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Tuesday, 1 April 2014

Reviews: Sonata Arctica, Delain, Massive

Sonata Arctica: Pariah's Child (Nuclear Blast)

Finland's premier power metal maestros' eighth album is a return to their early roots, this change in style was first alluded to on their last album Stones Grow Her Name. where as that album was the sound of a band coming out of their experimental stage and reverting to type, Pariah's Child is the sound of a band actively rediscovering their youth by going back to the ramped up, keyboard fuelled, power metal gallop of their genre defining debut Ecliptica. Frontman Tony Kakko has gone on record to say that Pariah's Child is "the album that should have been done after Reckoning Night besides Unia." he's right this is Sonata's first 'proper' power metal album in a long time; the galloping bass of new boy Pasi Kauppinen, the blast beat drumming of Tommy Portimo are back along, with the lightning fast guitars and keyboard runs from Elias Viljanen and Henrik Klingenberg driving the album along with gusto so Tony can work his vocal magic over the songs, telling tales of war Half Marathon Man and What Did You Do In The War, Dad? as well as songs from the heart on Cloud Factory and Love and most importantly song about wolves, yes that's right a treat for older fans the wolves are back on opener The Wolves Die Young, before things come to a head on the 10 minute symphonic opus Larger Than Life which is just that full of orchestras, choirs and massive bombast. A riotous return to the sound that made them, this is Sonata rediscovering their past and bringing it into the present. 7/10

Delain: The Human Contradiction (Napalm Records)

Delain are now on their fourth album and much like their compatriots (and brother (?) band) they have grown up and developed their sound becoming more pulsing hard rock than symphonic metal of their early years. Yes Delain have moulded their sound and now they sound a lot heavier than they did on their last few albums, relying more on the guitars of Timo Somers than on Martijn Westerholt's keyboards. This means the band have a sound more akin to Amaranthe or the Annette Olson era Nightwish and even a female fronted Kamelot, this comparison is at its most prevalent on the opening Here Come The Vultures which strats out with twinkling piano before the heavyweight riff kicks in, this style is carried on through Your Body Is A Battleground which features Nightwish's Marco Hietala on the hook filled self esteem raising track that is the sequel to We Are The Others from their last album. As usual there are some great quality guest vocalists with Hietala and grunter George Oosthoek on the very heavy Tell Me, Mechanist, both of whom appeared on the bands debut as well as a great cameo from screamer Alissa White-Gluz (recently announced as the new Arch Enemy singer) on The Tragedy Of Commons. As usual Charlotte Wessels' voice is amazing part operatic, part pop diva, see My Masquerade and the beautiful Stardust for more evidence, if more was needed, Stardust especially could be a number 1 with it's electro-pop backbeat. On their fourth album Delain have adapted their sound again, the band are still evolving but they are evolving into something that could just explode. They are slowly adding to their live repertoire with some well known track and on this evidence they could just be the successors to the WT's crown. 8/10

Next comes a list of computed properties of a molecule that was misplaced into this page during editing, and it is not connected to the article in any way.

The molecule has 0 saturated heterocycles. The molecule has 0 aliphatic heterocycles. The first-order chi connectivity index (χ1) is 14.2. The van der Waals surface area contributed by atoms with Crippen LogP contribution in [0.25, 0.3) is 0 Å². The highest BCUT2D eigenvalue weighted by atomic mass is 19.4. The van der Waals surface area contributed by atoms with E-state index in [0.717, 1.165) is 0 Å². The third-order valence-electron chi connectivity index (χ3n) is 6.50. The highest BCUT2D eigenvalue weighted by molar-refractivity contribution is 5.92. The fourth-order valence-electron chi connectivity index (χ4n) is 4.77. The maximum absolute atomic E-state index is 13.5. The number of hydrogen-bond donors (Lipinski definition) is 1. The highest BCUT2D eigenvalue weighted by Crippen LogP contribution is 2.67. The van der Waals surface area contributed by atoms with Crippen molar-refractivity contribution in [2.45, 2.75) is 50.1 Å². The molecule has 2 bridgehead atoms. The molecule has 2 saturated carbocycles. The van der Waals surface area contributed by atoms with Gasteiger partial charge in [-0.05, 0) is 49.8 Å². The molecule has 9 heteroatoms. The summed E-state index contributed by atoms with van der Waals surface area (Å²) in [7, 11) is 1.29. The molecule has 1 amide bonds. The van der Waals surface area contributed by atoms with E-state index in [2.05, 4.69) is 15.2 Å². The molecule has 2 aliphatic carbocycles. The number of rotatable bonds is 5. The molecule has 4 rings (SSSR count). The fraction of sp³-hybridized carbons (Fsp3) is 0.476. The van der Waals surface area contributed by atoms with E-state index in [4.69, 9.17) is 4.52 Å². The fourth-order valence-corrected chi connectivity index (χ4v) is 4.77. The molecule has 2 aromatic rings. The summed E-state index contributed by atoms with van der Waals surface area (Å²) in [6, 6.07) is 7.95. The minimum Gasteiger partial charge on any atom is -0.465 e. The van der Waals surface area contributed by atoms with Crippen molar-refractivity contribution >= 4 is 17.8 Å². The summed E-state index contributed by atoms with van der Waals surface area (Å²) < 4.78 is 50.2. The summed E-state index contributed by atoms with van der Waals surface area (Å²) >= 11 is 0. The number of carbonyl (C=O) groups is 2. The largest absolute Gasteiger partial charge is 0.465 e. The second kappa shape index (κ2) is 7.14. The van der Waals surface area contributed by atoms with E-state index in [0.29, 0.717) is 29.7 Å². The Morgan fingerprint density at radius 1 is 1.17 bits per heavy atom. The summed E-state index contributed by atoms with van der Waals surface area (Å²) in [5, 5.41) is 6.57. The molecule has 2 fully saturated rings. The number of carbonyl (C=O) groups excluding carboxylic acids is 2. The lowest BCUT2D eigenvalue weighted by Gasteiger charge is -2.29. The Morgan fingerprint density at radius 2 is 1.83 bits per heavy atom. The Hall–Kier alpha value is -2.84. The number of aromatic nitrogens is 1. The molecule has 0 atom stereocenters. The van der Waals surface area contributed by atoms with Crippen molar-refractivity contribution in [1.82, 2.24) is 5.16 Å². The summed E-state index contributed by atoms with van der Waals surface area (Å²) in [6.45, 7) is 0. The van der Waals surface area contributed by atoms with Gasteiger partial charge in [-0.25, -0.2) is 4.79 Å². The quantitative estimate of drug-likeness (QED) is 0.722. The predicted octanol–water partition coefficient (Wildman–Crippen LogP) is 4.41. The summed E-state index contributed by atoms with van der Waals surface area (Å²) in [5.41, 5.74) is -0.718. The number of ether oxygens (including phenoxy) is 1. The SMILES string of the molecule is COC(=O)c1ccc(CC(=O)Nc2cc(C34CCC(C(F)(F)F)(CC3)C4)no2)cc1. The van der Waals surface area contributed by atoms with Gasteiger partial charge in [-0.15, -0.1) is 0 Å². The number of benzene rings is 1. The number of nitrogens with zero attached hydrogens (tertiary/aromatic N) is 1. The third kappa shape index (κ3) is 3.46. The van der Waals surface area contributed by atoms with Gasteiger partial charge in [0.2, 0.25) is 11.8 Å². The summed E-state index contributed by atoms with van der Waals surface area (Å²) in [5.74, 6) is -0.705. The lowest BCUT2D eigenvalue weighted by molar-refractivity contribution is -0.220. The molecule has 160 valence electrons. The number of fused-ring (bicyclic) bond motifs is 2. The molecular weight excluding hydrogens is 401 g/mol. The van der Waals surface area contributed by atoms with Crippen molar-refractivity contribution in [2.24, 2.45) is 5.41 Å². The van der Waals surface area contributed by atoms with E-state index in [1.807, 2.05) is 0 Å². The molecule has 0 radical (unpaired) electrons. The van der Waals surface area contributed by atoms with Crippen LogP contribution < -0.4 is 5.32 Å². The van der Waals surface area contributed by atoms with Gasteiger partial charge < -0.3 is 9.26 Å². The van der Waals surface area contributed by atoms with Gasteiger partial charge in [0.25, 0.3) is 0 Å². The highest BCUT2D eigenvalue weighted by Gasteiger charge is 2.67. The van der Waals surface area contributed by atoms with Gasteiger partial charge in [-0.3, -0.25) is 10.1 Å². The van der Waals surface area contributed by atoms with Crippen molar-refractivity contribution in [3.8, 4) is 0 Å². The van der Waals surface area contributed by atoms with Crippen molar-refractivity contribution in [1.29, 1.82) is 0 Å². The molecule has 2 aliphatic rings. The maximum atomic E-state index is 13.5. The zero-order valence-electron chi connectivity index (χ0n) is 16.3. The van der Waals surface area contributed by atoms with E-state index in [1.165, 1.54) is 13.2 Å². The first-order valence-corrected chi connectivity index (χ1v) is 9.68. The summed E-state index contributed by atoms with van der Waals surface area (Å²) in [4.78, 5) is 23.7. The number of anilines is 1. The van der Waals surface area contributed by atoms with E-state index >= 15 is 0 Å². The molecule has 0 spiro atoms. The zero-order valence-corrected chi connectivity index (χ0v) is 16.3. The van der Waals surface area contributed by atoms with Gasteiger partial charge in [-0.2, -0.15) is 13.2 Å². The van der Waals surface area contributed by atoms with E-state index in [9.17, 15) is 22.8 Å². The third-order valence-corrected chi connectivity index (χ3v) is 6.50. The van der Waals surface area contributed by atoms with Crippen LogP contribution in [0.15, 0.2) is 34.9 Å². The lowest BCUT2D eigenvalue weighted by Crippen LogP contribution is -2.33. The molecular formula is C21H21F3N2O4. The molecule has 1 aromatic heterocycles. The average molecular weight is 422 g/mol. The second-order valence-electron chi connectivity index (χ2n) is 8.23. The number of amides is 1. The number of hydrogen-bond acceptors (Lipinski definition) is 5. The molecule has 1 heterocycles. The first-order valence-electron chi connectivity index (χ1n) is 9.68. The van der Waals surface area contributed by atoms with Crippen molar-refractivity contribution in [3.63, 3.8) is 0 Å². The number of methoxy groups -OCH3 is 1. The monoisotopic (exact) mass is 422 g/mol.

Massive: Full Throttle (Earache)

Earache are quickly throwing off their extreme metal roots and starting to favour more classic rock orientated bands. It started with Rival Sons, continued with The Temperance Movement and now Massive have joined the fray. Now hailing from Oz you would think that the band would sound like AC/DC but no Massive have the sleazy, swagger of one Guns N Roses if they were fronted by Buckcherry's Josh Todd. This is snotty, alcohol fuelled rock full of dirty riffs, big solos and lashing of attitude. Burn The Sun is straight out of the Axel Rose playbook, Hollywood and the bass led Dancefloor must have been half inched from The Royal Republic before Bring Down The City sets the bands sights on arenas. Musician-wise Massive have a lot of talent for a young band the rhythm section of Aidan McGarrigle (bass) and Jarrod Medwin (drums) who bring the swagger and propulsion to the rockers like One By One (which will be played to death on both Planet and Team Rock) added to this are the riffs of vocalist/guitarist Brad Marr and the Slash-like, blues-based solos of Ben Laguda. Yes Massive are ready to take on the world and with tracks like Big Trend Setter which harks to the arena-filling anthems of Black Stone Cherry, and Lacey which has more cowbell than famous producer 'The' Bruce Dickinson and Gene Frenkle could ever need. So where as Rival Sons and The Temperance Movement draw from the late 60's and 70's rock, Massive are stuck firmly in the 80's Sunset Strip bringing a gritty, punk influenced, hard rock to the modern era much like their label mates have done with their own chosen genre. Hell they've even got a mega-ballad in the shape of Ghost. This is a strong debut album from Massive who could just be (and probably will be if their label mates are anything to go by) just that with time. 7/10

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